I have been working as a film journalist since 2010, dividing the first four years between radio broadcasting and entertainment writing in the Dallas-Fort Worth metroplex. In 2014, I entered Fresh Fiction (FreshFiction.tv) as the features editor. The following year, I stepped into the film critic position at the Denton Record-Chronicle, a daily North Texas print publication. My time is dedicated to writing theatrical film reviews, at-home entertainment columns, and conducting interviews with on-screen talent and filmmakers, as well as hosting a podcast devoted to genre filmmaking (called My Bloody Podcast). I've been married for seven happy years, and I have one son who is all about dinosaurs just like his dad.
Preston Barta // Features Editor
Rated R, 117 minutes.
Director: Robert Connolly
Starring: Eric Bana, Genevieve O’Reilly, Keir O’Donnell, Joe Klocek, Bebe Bettencourt, Sam Corlett, Claude Scott-Mitchell, James Frecheville, Matt Nable, Bruce Spence, Julia Blake, John Polson, and William Zappa
Eric Bana gives a career-best performance in this taut murder mystery.
Many television series and films dropped last week, and we didn’t want The Dry to get lost in the shuffle. Co-written and directed by Robert Connolly (2009’s Balibo, starring Oscar Isaac), this newly released title is one of the best crime thrillers to have hit the screens in some time.
Released by IFC Films, the taut murder mystery is set amid an elegantly illustrated landscape of baked land in Australia. Some might say it’s where dreams go to die, as families slowly move about without much cheer as an unsolved crime from 20 years plagues the small outback town as much as the drought. City detective Aaron Falk (Eric Bana, in a career-best performance) returns to his hometown for the funeral of a childhood friend. And this isn’t your typical funeral, either. His friend allegedly shot and killed his wife and son before turning the weapon on himself. Memories and sins of the past are stirred up, and it’s up to Aaron and a local police sergeant (Keir O’Donnell) to follow the trail to the truth.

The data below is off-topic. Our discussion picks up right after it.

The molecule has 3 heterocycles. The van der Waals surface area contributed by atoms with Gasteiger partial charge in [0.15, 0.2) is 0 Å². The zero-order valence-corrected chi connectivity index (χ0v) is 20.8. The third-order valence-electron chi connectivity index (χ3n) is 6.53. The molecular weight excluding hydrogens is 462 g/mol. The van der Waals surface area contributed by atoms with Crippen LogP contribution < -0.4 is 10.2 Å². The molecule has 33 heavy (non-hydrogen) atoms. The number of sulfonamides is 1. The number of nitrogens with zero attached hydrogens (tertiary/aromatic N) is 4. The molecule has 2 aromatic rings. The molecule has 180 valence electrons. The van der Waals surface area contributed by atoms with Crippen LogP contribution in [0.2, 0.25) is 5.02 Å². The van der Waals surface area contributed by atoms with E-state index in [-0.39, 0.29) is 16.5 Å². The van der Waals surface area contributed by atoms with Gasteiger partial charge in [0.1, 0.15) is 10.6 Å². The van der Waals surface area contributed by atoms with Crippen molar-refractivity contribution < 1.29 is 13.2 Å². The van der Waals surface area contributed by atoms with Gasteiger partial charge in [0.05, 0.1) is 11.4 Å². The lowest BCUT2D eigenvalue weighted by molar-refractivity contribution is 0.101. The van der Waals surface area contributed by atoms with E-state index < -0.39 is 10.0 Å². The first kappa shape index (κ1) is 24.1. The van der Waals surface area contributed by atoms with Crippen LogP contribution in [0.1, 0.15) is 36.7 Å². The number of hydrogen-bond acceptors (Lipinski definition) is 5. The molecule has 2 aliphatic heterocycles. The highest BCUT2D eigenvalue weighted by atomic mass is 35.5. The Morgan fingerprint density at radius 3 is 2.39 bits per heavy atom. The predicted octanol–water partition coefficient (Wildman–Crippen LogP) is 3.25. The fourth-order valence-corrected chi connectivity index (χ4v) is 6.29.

Navigating a plot with two crimes, separated by decades, is no easy task. However, Connolly brings a natural flow to The Dry that drifts back and forth between timelines with significant ease. This is partly due to Bana’s commanding performance, allowing the transitions never to feel jarring or abrupt. It’s what lies within Bana’s eyes. It’s clear that Aaron is haunted by terrible flashbacks, leaving little mental space for anything else. Bana plays him like he’s a walking punching bag who’s trying to shake the views of locals and prove he’s a worthy person and capable of doing good. It’s remarkable work that shouldn’t go unnoticed.
Connolly takes his time and doesn’t rush to conclusions. He makes it more about the characters and their internal struggles rather than focus on the plot mechanics. But when those twists and turns come, they hit with tremendous impact. You can feel every ounce of its emotional weight just as the stunning cinematography paints a sun-bleached setting to cause you to nearly sense sand grains between your toes and sweat running down your face.
The Dry is a breathless feat that holds your attention from start to finish. Rumor is there could be two more entries on the way. Considering how rich the thematic soil is here, I really hope they continue the arc.
The Dry is now playing in select theaters and available anywhere you rent movies.
Our interview with filmmaker Robert Connolly:
Fresh Fiction reporter Preston Barta sat down with writer-director Robert Connolly to discuss his Australian mystery drama thriller The Dry. We chat about navigating the story’s two mysteries, Bana’s gifts as a performer, and how the filmmaker keeps audiences on their toes.